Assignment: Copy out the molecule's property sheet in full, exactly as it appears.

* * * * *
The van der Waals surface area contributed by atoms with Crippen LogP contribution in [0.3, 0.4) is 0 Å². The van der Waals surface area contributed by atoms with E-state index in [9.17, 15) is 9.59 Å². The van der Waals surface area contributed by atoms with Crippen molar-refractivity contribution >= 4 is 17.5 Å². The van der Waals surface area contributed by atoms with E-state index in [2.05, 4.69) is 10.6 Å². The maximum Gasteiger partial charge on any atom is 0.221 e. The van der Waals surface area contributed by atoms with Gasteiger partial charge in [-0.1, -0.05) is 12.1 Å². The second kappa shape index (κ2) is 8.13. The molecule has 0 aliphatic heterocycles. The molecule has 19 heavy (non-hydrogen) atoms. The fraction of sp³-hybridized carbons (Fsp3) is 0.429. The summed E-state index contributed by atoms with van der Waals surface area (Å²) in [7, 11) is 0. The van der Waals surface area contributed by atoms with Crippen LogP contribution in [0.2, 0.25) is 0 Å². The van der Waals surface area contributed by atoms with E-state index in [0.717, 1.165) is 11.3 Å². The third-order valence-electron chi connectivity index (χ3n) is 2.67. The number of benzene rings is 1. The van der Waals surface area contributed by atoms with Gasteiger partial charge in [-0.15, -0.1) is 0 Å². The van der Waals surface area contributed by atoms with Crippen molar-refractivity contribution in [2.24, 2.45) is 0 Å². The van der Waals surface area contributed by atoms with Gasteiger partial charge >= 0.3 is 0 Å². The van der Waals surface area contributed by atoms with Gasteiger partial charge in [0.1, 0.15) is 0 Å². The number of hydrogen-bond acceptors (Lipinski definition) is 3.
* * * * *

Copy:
The van der Waals surface area contributed by atoms with Crippen LogP contribution in [0.3, 0.4) is 0 Å². The van der Waals surface area contributed by atoms with E-state index in [9.17, 15) is 9.59 Å². The van der Waals surface area contributed by atoms with Crippen molar-refractivity contribution >= 4 is 17.5 Å². The van der Waals surface area contributed by atoms with E-state index in [2.05, 4.69) is 10.6 Å². The maximum Gasteiger partial charge on any atom is 0.221 e. The van der Waals surface area contributed by atoms with Gasteiger partial charge in [-0.1, -0.05) is 12.1 Å². The second kappa shape index (κ2) is 8.13. The molecule has 0 aliphatic heterocycles. The molecule has 19 heavy (non-hydrogen) atoms. The fraction of sp³-hybridized carbons (Fsp3) is 0.429. The summed E-state index contributed by atoms with van der Waals surface area (Å²) in [7, 11) is 0. The van der Waals surface area contributed by atoms with Crippen LogP contribution in [0.2, 0.25) is 0 Å². The van der Waals surface area contributed by atoms with E-state index in [0.717, 1.165) is 11.3 Å². The third-order valence-electron chi connectivity index (χ3n) is 2.67. The number of benzene rings is 1. The van der Waals surface area contributed by atoms with Gasteiger partial charge in [-0.15, -0.1) is 0 Å². The van der Waals surface area contributed by atoms with Crippen molar-refractivity contribution in [2.24, 2.45) is 0 Å². The van der Waals surface area contributed by atoms with Gasteiger partial charge >= 0.3 is 0 Å². The van der Waals surface area contributed by atoms with Gasteiger partial charge in [0.1, 0.15) is 0 Å². The number of hydrogen-bond acceptors (Lipinski definition) is 3.